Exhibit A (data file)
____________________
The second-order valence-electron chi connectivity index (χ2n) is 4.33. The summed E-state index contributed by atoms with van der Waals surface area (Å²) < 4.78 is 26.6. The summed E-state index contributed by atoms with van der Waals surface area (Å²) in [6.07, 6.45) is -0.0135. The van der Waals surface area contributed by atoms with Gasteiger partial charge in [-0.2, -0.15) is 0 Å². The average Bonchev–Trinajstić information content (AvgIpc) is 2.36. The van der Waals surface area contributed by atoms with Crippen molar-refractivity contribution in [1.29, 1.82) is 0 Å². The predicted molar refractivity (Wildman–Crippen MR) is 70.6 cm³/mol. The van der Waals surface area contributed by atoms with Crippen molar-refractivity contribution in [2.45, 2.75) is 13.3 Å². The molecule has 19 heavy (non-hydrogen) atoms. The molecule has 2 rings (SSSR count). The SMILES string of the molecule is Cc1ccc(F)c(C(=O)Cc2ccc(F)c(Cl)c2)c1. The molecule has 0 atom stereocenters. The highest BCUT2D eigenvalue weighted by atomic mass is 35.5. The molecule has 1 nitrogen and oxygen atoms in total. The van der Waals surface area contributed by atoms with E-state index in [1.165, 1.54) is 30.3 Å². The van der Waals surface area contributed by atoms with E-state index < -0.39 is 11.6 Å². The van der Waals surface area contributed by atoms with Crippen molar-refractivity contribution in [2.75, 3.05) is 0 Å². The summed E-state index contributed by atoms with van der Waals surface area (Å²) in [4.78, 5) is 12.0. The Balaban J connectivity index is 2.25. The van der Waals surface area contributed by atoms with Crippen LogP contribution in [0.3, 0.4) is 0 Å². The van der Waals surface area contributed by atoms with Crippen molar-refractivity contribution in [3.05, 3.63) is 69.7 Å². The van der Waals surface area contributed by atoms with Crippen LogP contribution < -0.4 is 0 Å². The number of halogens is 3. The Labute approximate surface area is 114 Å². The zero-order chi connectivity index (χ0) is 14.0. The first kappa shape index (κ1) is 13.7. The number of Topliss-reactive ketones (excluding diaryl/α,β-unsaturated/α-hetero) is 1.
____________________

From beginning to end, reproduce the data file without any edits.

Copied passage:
The second-order valence-electron chi connectivity index (χ2n) is 4.33. The summed E-state index contributed by atoms with van der Waals surface area (Å²) < 4.78 is 26.6. The summed E-state index contributed by atoms with van der Waals surface area (Å²) in [6.07, 6.45) is -0.0135. The van der Waals surface area contributed by atoms with Gasteiger partial charge in [-0.2, -0.15) is 0 Å². The average Bonchev–Trinajstić information content (AvgIpc) is 2.36. The van der Waals surface area contributed by atoms with Crippen molar-refractivity contribution in [1.29, 1.82) is 0 Å². The predicted molar refractivity (Wildman–Crippen MR) is 70.6 cm³/mol. The van der Waals surface area contributed by atoms with Crippen molar-refractivity contribution in [2.45, 2.75) is 13.3 Å². The molecule has 19 heavy (non-hydrogen) atoms. The molecule has 2 rings (SSSR count). The SMILES string of the molecule is Cc1ccc(F)c(C(=O)Cc2ccc(F)c(Cl)c2)c1. The molecule has 0 atom stereocenters. The highest BCUT2D eigenvalue weighted by atomic mass is 35.5. The molecule has 1 nitrogen and oxygen atoms in total. The van der Waals surface area contributed by atoms with E-state index in [1.165, 1.54) is 30.3 Å². The van der Waals surface area contributed by atoms with E-state index < -0.39 is 11.6 Å². The van der Waals surface area contributed by atoms with Crippen molar-refractivity contribution in [2.75, 3.05) is 0 Å². The summed E-state index contributed by atoms with van der Waals surface area (Å²) in [4.78, 5) is 12.0. The Balaban J connectivity index is 2.25. The van der Waals surface area contributed by atoms with Crippen LogP contribution in [0.3, 0.4) is 0 Å². The van der Waals surface area contributed by atoms with Crippen molar-refractivity contribution in [3.05, 3.63) is 69.7 Å². The van der Waals surface area contributed by atoms with Crippen LogP contribution < -0.4 is 0 Å². The number of halogens is 3. The Labute approximate surface area is 114 Å². The zero-order chi connectivity index (χ0) is 14.0. The first kappa shape index (κ1) is 13.7. The number of Topliss-reactive ketones (excluding diaryl/α,β-unsaturated/α-hetero) is 1.